Cities are very much defined by the relationship I have with the people who inhabit it.
The last time I was in New York, it felt like a separate entity being explored by many of us together. It felt like an attempt to pause time and remember, full of tension, detachment and anxiety.
This time New York felt like a lazy friend. The kind who hustles around you at its own pace, full of its own thoughts and ideas, and occasionally checking in to see what’s going on. Only because it is comfortable, only because you have been accepted – only then you are unnoticed.
My favourite memory this trip, strangely enough, was the night we tiredly climbed into a cab for an easier ride home.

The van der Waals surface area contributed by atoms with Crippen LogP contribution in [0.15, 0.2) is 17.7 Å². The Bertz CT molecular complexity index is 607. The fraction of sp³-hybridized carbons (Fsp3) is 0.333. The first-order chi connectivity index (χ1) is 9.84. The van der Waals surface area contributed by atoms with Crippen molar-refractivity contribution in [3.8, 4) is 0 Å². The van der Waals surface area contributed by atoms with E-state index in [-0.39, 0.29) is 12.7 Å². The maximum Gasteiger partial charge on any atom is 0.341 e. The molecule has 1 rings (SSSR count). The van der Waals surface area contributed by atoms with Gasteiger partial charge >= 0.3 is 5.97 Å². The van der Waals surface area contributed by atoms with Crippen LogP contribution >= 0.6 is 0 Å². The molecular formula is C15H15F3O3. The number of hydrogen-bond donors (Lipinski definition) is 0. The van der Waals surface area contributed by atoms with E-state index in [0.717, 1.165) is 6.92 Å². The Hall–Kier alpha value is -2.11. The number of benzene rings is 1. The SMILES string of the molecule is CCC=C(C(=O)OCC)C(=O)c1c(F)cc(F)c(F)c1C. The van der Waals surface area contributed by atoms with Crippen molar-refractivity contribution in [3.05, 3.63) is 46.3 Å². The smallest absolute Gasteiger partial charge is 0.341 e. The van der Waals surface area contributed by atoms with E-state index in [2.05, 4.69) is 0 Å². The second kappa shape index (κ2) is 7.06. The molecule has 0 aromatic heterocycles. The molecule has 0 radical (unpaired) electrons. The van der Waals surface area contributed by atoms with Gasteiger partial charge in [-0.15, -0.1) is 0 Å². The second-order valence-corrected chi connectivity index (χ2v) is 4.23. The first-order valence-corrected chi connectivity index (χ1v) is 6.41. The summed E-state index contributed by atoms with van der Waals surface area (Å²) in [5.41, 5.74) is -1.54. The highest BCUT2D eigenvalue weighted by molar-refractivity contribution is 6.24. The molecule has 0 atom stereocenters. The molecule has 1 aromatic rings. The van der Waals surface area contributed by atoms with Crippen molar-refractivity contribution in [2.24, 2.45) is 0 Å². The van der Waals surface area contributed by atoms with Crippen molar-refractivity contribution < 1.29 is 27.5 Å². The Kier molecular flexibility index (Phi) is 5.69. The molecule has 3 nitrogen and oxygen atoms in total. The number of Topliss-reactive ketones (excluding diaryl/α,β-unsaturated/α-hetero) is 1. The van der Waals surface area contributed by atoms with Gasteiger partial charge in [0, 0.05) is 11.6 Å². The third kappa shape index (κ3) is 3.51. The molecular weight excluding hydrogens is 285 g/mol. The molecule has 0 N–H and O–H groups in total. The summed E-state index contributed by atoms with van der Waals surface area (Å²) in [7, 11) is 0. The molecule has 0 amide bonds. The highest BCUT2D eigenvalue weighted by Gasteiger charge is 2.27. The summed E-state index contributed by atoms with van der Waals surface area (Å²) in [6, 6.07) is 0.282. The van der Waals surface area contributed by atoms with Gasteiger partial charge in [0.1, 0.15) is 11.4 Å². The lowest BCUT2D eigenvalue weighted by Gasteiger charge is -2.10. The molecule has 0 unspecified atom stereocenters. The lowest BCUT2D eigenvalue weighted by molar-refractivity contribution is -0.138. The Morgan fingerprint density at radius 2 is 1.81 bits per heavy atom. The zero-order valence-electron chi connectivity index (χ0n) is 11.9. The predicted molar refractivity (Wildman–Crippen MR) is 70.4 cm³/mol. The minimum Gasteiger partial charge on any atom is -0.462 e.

It was the first time my body physically realized the way New York didn’t care for traffic lines. It was a long ride: full of road closures, re-routing through small streets. But I remember my self in that journey very clearly.
Maybe there was something about the blur of cityscapes that reminded me of my daily commutes as a high schooler in my neon cities of Asia.
Maybe there was something about the mad, nonchalant driving and weaving that is delightfully chaotic, yet habitual that triggered my nostalgia. The same uncertainty in the bus down the AliShan mountain, the congestion of a Delhi road, and the quiet flicker of screen in a Singapore taxi.
I don’t think I will ever find this city to be as magical as its narratives make it out to be, but I love every layer of every city that settles into my skin, and I have two New Yorks now, sitting against each other in me.
There’s something precious in that.